JO: Dramatically, I feel that the piece works really well all the way through. I think the ending is stunning, the aria while she's watching the fireworks — it's simple and moving. I think Rufus hasn't been given enough credit for writing an opera that's through-composed and that builds in a really satisfying way. I think a lot of people expected that it would be a lot of songs strung together, which it's not. 

ON: What is appealing to you about the serious Rossini operas such as Mosè in Egitto?

JO: There's a certain seriousness and heft to the orchestral writing that I was immediately attracted to. There are a lot of moments that foreshadow Verdi, like the way he writes for the trombones. This opera is so sorrowful and stunning and beautiful. The success of the piece rests largely on the way the orchestra sounds, the beauty and vitality and the colors you can get out of them.

ON: I've always thought of The Turn of the Screw as such a great starter opera, for anybody — conductor, director, stage designer, orchestral player, audience member.

JO: It's such a compelling story. The music is so accessible yet has such a drive to it all the time. There isn't anything extra in it. It's a piece that holds your attention from start to finish, and it's psychologically just terrifying. I find that even now, having known the story for a long time, having known the piece, I find myself in my head just going in circles trying to look at what really occurs from different angles.

ON: When you're doing The Turn of the Screw, when you're doing A Quiet Place, you have a recording of the composer conducting his own opera. Is this constricting for a conductor, or do you ignore it, or do you incorporate it in some way?

JO: Well, I'm a composer myself, and I know that when I've conducted my own pieces, I haven't always taken the exact tempos that I've written. Sometimes, because I choose to, or because of the environment that day and what the orchestra was giving back to me, I end up going a little faster or slower than I probably should. Certain members of the orchestra may be doing things that work for me and make sense to me but maybe aren't what I ideally had in mind. So I know to listen to a recording conducted by a composer as something that has some truth in it and also some things to be suspicious of. In the end, I think any composer wants an interpreter to look at what they've written and honor it by giving it really strong consideration, and by really trying to make what's written work. And if there's an instinct, a really strong interpretive instinct, to take a little bit of liberty, then you should go for it. I've also had performers do my music when I wasn't conducting and do things that I hadn't written and didn't expect — and they were better!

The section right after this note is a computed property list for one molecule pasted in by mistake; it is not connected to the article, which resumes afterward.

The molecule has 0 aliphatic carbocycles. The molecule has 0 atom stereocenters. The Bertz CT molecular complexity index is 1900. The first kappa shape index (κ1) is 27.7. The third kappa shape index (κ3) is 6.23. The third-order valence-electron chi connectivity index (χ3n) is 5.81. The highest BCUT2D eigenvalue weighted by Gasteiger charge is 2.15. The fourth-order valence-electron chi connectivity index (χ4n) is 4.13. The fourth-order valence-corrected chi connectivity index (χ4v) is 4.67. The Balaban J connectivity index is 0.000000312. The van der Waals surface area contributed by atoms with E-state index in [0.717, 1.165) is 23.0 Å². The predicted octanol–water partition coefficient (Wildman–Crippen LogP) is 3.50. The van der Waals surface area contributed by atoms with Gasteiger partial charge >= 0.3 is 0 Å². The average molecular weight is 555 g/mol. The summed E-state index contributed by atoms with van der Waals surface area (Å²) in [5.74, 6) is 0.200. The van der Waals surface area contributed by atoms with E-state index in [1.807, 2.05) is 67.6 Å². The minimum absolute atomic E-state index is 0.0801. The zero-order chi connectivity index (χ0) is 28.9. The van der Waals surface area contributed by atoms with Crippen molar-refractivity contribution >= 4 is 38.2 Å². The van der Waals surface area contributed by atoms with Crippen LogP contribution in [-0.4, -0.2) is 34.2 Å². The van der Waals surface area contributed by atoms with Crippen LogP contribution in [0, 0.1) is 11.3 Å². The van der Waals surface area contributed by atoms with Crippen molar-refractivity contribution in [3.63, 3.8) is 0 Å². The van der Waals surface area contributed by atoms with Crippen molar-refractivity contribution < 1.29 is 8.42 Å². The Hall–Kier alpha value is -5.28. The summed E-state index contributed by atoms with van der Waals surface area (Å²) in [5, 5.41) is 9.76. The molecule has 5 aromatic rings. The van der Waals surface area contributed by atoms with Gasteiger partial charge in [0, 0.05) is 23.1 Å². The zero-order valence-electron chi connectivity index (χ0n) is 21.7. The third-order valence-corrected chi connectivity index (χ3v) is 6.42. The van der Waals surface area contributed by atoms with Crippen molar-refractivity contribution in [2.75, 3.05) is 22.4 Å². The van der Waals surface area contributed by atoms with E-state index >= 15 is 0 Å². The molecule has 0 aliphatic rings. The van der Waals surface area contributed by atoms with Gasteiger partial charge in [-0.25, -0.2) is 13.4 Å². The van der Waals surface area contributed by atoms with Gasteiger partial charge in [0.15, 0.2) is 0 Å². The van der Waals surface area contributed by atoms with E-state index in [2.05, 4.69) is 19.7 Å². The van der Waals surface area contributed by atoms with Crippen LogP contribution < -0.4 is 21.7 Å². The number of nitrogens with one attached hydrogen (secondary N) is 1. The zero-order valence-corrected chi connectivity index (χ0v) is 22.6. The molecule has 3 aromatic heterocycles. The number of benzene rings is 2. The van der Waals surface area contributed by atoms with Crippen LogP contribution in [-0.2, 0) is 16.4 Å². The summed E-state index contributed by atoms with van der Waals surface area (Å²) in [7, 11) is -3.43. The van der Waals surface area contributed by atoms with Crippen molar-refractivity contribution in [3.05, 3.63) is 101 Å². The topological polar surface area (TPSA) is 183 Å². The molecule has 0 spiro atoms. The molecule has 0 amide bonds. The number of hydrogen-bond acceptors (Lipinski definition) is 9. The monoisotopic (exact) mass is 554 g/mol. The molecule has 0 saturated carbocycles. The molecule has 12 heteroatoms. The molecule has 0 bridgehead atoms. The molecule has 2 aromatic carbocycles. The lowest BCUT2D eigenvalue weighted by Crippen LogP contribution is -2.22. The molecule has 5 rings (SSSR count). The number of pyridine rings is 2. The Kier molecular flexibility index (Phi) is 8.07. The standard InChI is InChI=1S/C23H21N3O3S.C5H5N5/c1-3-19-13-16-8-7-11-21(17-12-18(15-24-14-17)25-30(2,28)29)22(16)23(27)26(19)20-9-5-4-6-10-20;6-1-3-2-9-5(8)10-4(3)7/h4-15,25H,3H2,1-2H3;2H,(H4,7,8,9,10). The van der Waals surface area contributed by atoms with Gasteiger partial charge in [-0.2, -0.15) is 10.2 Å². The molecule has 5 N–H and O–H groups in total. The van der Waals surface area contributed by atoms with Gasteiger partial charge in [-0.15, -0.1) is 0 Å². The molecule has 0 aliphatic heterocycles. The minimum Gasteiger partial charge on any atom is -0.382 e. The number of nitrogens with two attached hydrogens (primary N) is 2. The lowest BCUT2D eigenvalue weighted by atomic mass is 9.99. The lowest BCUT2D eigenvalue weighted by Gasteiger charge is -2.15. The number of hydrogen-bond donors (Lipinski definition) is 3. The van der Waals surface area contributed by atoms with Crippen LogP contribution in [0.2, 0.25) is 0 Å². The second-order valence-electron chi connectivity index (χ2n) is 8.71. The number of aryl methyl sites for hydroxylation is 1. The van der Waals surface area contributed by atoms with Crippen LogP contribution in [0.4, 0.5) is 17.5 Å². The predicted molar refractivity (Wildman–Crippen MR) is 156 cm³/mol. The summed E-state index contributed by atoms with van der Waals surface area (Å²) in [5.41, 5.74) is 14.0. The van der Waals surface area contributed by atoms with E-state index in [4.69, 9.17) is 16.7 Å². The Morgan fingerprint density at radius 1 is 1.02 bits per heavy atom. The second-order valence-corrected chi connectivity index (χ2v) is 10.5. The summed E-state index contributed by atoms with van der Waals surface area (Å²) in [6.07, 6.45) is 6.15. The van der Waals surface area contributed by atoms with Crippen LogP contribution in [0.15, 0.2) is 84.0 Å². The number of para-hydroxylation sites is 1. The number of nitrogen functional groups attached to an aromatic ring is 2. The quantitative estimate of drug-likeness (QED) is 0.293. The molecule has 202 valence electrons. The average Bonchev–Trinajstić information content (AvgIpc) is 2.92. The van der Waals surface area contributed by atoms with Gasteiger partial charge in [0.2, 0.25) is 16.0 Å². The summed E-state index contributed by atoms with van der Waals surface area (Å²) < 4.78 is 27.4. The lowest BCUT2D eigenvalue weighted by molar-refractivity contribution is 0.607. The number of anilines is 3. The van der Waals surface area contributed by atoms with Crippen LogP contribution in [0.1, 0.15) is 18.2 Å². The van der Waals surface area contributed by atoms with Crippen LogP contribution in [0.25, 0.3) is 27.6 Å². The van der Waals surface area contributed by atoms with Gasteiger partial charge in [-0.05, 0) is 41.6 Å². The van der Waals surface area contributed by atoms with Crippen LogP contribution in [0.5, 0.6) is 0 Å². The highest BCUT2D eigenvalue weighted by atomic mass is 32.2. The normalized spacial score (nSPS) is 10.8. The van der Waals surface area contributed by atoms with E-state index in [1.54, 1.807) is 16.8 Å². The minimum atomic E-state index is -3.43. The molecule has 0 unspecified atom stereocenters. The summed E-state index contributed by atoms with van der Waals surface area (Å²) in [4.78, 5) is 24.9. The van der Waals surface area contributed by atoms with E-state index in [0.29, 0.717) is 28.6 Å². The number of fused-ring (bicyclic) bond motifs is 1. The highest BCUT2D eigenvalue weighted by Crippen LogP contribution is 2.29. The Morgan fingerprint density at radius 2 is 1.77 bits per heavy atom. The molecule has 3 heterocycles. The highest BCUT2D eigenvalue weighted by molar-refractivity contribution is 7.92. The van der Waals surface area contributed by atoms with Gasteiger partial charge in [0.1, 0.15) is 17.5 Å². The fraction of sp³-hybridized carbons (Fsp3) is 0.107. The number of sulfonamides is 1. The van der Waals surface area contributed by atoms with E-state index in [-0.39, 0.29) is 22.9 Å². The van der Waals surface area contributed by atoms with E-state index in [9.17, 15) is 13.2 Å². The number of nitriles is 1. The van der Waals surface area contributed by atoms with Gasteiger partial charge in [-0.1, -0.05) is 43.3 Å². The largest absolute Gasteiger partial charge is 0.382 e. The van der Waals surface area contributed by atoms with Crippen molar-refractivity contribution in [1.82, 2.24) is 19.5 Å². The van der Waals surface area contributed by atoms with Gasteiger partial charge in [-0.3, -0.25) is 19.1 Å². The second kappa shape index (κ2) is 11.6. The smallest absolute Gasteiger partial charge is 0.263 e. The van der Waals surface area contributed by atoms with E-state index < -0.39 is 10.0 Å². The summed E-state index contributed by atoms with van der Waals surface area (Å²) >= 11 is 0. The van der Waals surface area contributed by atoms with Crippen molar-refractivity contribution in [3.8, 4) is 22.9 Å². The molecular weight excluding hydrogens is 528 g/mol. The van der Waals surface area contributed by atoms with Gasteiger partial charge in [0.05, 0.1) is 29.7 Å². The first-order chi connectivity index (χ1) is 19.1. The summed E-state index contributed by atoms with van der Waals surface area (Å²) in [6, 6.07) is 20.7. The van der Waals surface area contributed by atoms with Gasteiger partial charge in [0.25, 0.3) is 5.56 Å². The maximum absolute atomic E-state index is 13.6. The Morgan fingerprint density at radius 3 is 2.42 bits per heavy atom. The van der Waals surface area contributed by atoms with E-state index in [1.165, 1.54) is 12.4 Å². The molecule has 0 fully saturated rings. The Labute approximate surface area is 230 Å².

ON: Is there any sense of a New York City Opera Orchestra now? It isn't a full-time job for anybody anymore. Is there a core of players that is being kept together?

JO: Yes. When I conducted Prima Donna last season, there was still that familiar core of players. There's the same spirit. They're very professional, very well prepared, very alert in the performances.

ON: Is there anything you as a conductor can do to foster a sense of a company when the season is a fraction of what it once was?

JO: I think the number-one thing I can do is to go in with a very strong musical vision, and to try to get that vision from the orchestra — to ask for a really high standard, and to get them sounding as good as possible. The orchestra has been through a lot with contract negotiations and such, with the nature of the job changing. So I also definitely go in with a sense of kindness. I want the rehearsals I do with them to be something positive, and to be about the music, about working together, and nothing external.

ON: If you're a student sitting in the library of St. Olaf College, as you were, and you decide to be a conductor, you have a certain concept of what the career would be like. Now, you have the actuality of what it really is. How is the career different from what you thought it would be?

JO: I didn't think it would be this hard. Being a professional musician, regardless of being an instrumentalist or a conductor or a singer, takes tremendously hard work. When I started to realize that a career in music was for me, I was fourteen or fifteen years old, and I knew that this was going to be my passion, but at that time it was about the people I was making music with and the relationships I was having with other musicians, making music with my friends. And what I've come to realize now is, especially with all the traveling, with going to orchestras for the first time, it has to be about my love for music, about being so passionate about these pieces and believing in them so much that I just want to share them. That's what's different — that I've realized it has to be about the music. Because sometimes I'll go to an orchestra and we get along wonderfully from the first day, and it's fantastic. But sometimes in the first hour you can tell that the blend of personalities isn't ideal, and as a young conductor that can be very hard to deal with. Especially in that moment, you have to be one hundred percent about the music. You have to be there to make these pieces sound the best they can, and to put everything you have into it. spacer

WILLIAM R. BRAUN is a pianist and writer based in Connecticut.

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Current Issue: September 2014 — VOL. 79, NO. 3